First reading: Isaiah 25:6-10.
Responsorial Psalm: Psalm 22(23).
Second reading: Philippians 4:12-14, 19-20.
Gospel: Matthew 22:1-14.
Link to readings.
This week's readings remind us that God desires to be generous to us. He not only invites all to share in his great feast of life, but also fills us with his strength - the power of Christ at work within each one of us.
Isaiah (first reading) describes the banquet the Lord has prepared for all people on his holy mountain - a place where death is destroyed, and all can rejoice in God's saving power.
The psalm also reassures us of the great feast spread for us by the Lord, our Shepherd, the one we can trust to guide and comfort us.
St Paul, writing from prison (second reading), similarly tells how lavishly God meets our needs, in the way that only God can. Though Paul has experienced all sorts of hardships, he knows God has equipped him to deal with absolutely anything, both good and bad. This amazing strength comes from Christ, whose empowering grace is greater than anything we can desire or imagine.
In Jesus's parable of the wedding banquet (Gospel), many of the invited guests refuse to come: some just continue with their business; others kill the messengers. But the king then commands that all are invited - good and bad - to fill the empty places. In the same way, God invites us all to share in his kingdom - can we respond positively?
This week, I might ask God to help me say a confident 'Yes!' to that invitation, and to pray for even greater dependence on his power working within and around me.
Philippians 4:12-14, 19-20
As I place myself consciously in the Lord's presence,
I take time to come to stillness in the way that suits me best.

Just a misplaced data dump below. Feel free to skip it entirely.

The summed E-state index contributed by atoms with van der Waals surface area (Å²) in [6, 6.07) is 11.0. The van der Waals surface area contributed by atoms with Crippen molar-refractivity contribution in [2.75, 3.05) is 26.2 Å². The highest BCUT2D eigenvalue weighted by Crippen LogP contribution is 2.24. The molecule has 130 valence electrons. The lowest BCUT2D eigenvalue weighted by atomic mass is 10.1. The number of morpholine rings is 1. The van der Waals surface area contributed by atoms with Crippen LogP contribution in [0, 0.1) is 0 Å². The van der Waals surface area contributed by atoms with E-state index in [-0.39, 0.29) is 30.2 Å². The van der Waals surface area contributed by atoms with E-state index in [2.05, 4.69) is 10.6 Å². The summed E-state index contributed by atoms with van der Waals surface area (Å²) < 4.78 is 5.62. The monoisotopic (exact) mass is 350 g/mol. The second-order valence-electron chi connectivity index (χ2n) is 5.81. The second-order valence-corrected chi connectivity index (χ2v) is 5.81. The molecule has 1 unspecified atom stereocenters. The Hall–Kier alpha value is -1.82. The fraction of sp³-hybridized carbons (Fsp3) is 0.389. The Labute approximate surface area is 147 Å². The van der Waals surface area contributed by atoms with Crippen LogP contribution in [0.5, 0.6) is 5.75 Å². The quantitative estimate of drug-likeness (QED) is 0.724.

'Lord, what do you want to show me today?'
I read St Paul's words slowly, reverently.
I perhaps picture him in his prison cell, as he reflects on the ups and downs of following Christ.
I notice what his words stir in me.
Perhaps I reflect on my own journey, or on some of the difficulties I see in the world around me.
Do I share Paul's confidence in being 'ready for anything, anywhere'?
Or do I feel differently?
Whatever my response, I entrust my feelings and thoughts openly to the Lord, as to a dear friend. I ask him for any grace I need.
Paul reassures the Philippians that God will meet each one of their needs with unparalleled generosity.
On what or on whom would I like God's generous blessings to fall today?
I bring my desires to the Lord.
When I am ready, I gently bring my prayer to an end, giving thanks.
I may like to carry Paul's words with me this week, trusting that God's grace is always at work within me, whatever each day brings:
'There is nothing I cannot master with the help of the One who gives me strength.'
I ask to be aware of the Lord's welcoming presence as I still myself for prayer. I rest here for a while, before turning reverently to the Gospel.
Perhaps I watch Jesus from among the audience, noticing how he tells this parable.
What strikes me about the king... the servants... the guests? I notice how I feel.
God is inviting me to share in his feast, too.
Everything is ready... yet do I sometimes find reasons for turning him down?
I speak to the Lord of this, trusting in his love and compassion for me.
At the end of the parable, the king asks everyone to his feast, regardless of who they are, or how they behave.
How might I help bring those around me to share in God's invitation? I speak to the Lord as a trusted friend, asking for whatever I need.
In time I end my prayer, perhaps with a slow sign of the cross.
Glory be to the Father...
Prepared by St Beuno's Outreach in the Diocese of Wrexham